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Published September 26, 2015

Premiering at The Brunswick Arts Space for the Melbourne Fringe Festival, The Intelligent Design of Jennifer Chow is written by Emmy Award-nominated playwright Rolin Jones, and directed by Emma Cadwell. Charming and resourcefully low-tech, the play focuses on Jennifer Marcus (Tegan Jones) a young Californian genius, originally born in China and given up for adoption as an infant. We are introduced to her family and significant events that have occurred to her over the past for months through a narrated Instant Message conversation with an anonymous bounty hunter whose purpose is, for a time at least, shrouded in ambiguity.

The claustrophobic space works very effectively for agoraphobic, housebound protagonist. Actors use limited set space of the intimate Brunswick Arts Space perfectly, seamlessly transporting through various locations with only the most minimal of prop changes. (Calling the venue “intimate” is being generous – it’s effectively a domestic shed that backs onto a Brunswick back alley – but it works.)

The Intelligent Design of Jennifer Chow

The set itself built almost entirely out of cardboard; it’s a cluttered, barely held together mess and speaks volumes about its inhabitant well before she even steps out. Movable set pieces bring stage to light, almost becoming another character in the play.

A personal highlight for me was the performance of actor Sam Lavery, who is tasked with bringing the plays collection of minor characters to life. His turn as a Russian scientist with a “Shakespearian sense of betrayal” was show stealing in its unhinged brilliance.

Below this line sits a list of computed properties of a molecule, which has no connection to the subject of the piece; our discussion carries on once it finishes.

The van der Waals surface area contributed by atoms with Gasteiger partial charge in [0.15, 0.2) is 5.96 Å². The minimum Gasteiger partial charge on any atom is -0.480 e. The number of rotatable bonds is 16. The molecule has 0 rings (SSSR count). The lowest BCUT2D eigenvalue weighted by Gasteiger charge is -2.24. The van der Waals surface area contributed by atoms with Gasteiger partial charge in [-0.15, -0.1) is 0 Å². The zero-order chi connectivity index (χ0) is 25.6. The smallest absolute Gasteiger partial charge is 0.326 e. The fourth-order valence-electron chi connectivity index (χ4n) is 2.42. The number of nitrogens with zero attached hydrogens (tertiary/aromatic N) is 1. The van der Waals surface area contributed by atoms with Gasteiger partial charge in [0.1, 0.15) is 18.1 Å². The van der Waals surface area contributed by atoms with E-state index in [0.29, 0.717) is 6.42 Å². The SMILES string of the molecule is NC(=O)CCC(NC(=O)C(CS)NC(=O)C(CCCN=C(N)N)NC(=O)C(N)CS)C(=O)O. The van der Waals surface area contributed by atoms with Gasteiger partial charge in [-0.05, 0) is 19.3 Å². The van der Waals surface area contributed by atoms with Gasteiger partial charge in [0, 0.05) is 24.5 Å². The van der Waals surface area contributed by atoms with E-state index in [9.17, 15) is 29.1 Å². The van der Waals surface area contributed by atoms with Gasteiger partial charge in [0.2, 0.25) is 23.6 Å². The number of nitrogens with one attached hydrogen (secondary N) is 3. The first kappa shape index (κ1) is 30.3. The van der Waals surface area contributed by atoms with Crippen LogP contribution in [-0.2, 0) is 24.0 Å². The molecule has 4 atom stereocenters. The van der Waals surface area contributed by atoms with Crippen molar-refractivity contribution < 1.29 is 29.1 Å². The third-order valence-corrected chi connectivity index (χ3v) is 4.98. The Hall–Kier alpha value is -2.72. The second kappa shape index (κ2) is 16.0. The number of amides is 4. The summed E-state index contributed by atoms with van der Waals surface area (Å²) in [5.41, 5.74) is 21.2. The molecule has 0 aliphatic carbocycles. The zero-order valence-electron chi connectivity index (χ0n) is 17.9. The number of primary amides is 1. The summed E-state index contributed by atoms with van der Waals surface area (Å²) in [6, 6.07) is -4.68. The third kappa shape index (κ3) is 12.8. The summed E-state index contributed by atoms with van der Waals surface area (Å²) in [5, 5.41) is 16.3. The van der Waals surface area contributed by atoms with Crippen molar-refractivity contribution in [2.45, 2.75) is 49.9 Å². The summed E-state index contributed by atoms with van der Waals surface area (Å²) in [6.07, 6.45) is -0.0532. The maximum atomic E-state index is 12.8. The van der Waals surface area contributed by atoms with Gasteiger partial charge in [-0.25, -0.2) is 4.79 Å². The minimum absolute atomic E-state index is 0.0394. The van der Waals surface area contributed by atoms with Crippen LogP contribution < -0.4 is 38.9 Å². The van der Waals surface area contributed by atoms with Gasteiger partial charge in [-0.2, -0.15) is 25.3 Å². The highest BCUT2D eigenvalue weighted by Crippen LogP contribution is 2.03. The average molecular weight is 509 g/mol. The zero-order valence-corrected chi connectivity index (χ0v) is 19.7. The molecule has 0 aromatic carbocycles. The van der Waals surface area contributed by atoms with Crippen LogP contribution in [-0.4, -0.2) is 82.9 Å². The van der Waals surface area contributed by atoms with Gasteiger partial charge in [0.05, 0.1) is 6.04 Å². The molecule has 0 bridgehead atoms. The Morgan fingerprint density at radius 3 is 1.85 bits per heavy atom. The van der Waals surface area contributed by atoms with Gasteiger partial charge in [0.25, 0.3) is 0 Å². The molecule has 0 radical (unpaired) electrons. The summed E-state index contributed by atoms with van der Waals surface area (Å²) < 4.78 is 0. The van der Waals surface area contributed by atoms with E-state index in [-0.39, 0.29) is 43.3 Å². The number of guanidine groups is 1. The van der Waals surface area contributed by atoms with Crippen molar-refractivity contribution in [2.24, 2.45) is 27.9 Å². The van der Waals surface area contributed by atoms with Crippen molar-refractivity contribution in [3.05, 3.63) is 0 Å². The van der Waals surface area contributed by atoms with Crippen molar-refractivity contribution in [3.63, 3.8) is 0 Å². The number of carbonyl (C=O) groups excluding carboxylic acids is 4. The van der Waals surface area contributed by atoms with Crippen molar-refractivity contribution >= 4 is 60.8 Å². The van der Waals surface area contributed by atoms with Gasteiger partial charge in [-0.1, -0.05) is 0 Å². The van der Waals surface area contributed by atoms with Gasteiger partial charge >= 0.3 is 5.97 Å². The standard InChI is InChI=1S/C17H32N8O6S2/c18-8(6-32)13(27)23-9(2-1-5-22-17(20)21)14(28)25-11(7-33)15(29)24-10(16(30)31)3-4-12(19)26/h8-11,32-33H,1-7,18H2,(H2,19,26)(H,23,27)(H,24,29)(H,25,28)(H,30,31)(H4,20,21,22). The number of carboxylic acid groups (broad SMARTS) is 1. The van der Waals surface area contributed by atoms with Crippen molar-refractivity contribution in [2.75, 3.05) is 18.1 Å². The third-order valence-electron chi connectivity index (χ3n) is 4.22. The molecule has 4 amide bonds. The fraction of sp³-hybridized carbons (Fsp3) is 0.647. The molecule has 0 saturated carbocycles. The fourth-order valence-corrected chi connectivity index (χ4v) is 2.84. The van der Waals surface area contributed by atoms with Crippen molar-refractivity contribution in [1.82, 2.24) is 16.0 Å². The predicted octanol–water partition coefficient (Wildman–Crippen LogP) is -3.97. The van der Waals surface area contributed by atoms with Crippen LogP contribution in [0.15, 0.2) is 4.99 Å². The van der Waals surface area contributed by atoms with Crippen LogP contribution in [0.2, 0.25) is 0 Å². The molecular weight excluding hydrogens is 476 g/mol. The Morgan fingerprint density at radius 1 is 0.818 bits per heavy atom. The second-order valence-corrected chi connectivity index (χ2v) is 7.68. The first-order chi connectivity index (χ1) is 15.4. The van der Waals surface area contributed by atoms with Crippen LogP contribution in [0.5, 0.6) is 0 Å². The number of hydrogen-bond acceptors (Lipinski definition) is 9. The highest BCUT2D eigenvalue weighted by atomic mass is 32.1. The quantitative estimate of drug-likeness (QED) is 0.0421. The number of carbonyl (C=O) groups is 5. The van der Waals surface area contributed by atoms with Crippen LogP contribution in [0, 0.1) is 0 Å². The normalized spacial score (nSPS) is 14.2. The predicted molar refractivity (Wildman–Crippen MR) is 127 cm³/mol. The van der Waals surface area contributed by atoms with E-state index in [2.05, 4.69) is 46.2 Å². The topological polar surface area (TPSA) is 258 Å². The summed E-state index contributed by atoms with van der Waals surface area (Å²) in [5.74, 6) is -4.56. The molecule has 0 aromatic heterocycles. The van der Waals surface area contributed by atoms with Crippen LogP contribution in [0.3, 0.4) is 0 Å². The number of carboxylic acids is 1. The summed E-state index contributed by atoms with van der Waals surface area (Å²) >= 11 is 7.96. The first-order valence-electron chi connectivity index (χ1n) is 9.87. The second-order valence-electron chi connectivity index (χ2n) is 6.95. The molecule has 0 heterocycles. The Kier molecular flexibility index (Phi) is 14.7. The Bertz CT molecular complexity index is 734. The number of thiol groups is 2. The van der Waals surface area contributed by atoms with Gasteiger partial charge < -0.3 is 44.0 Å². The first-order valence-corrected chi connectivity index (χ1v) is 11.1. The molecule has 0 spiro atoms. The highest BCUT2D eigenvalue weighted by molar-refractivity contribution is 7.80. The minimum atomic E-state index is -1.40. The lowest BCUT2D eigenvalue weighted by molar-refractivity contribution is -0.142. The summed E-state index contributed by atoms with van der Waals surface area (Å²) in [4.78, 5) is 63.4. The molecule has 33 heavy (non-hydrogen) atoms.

This play may be one of pathos and family drama, but it is laced with irreverent humour and ridiculousness. The excellent performances by the cast keep the shifting tone from becoming too apparent, or taking away from moments of heartbreak that this play throws at the audience like an errant punch. For anyone interested in the Melbourne Fringe Festival this year, The Intelligent Design of Jennifer Chow is definitely one to add to the top of your list.

My only critique? Needs more robot. The robot was delightful.

The Intelligent Design of Jennifer Chow is playing at Melbourne Fringe Festival until Saturday 3rd October. For more information and to get tickets, go to the Melbourne Fringe Festival website.

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